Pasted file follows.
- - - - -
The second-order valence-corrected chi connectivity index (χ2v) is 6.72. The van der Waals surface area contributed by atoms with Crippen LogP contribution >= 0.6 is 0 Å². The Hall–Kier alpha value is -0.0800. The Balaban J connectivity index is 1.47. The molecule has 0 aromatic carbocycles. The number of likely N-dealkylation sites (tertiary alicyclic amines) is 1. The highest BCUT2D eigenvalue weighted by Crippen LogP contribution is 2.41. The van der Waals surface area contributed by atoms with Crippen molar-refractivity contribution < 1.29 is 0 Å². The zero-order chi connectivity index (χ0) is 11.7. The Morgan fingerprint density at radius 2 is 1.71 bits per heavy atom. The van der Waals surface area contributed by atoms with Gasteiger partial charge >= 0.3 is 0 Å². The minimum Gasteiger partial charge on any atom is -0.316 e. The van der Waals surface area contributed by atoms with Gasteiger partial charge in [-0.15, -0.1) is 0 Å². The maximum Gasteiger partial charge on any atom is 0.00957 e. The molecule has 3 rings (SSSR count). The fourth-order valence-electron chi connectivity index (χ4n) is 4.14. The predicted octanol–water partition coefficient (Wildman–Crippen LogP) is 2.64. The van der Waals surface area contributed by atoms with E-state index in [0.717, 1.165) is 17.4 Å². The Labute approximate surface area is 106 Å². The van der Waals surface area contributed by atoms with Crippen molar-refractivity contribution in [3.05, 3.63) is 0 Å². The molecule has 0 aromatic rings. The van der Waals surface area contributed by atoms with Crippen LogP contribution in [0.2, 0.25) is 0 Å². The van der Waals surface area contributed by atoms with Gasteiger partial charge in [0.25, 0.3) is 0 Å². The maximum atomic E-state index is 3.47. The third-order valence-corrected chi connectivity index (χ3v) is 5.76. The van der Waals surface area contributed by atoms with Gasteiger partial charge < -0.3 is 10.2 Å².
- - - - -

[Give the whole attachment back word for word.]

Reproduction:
The second-order valence-corrected chi connectivity index (χ2v) is 6.72. The van der Waals surface area contributed by atoms with Crippen LogP contribution >= 0.6 is 0 Å². The Hall–Kier alpha value is -0.0800. The Balaban J connectivity index is 1.47. The molecule has 0 aromatic carbocycles. The number of likely N-dealkylation sites (tertiary alicyclic amines) is 1. The highest BCUT2D eigenvalue weighted by Crippen LogP contribution is 2.41. The van der Waals surface area contributed by atoms with Crippen molar-refractivity contribution < 1.29 is 0 Å². The zero-order chi connectivity index (χ0) is 11.7. The Morgan fingerprint density at radius 2 is 1.71 bits per heavy atom. The van der Waals surface area contributed by atoms with Gasteiger partial charge >= 0.3 is 0 Å². The minimum Gasteiger partial charge on any atom is -0.316 e. The van der Waals surface area contributed by atoms with Gasteiger partial charge in [-0.15, -0.1) is 0 Å². The maximum Gasteiger partial charge on any atom is 0.00957 e. The molecule has 3 rings (SSSR count). The fourth-order valence-electron chi connectivity index (χ4n) is 4.14. The predicted octanol–water partition coefficient (Wildman–Crippen LogP) is 2.64. The van der Waals surface area contributed by atoms with E-state index in [0.717, 1.165) is 17.4 Å². The Labute approximate surface area is 106 Å². The van der Waals surface area contributed by atoms with Crippen molar-refractivity contribution in [3.05, 3.63) is 0 Å². The molecule has 0 aromatic rings. The van der Waals surface area contributed by atoms with Crippen LogP contribution in [0.2, 0.25) is 0 Å². The van der Waals surface area contributed by atoms with Gasteiger partial charge in [0.25, 0.3) is 0 Å². The maximum atomic E-state index is 3.47. The third-order valence-corrected chi connectivity index (χ3v) is 5.76. The van der Waals surface area contributed by atoms with Gasteiger partial charge < -0.3 is 10.2 Å².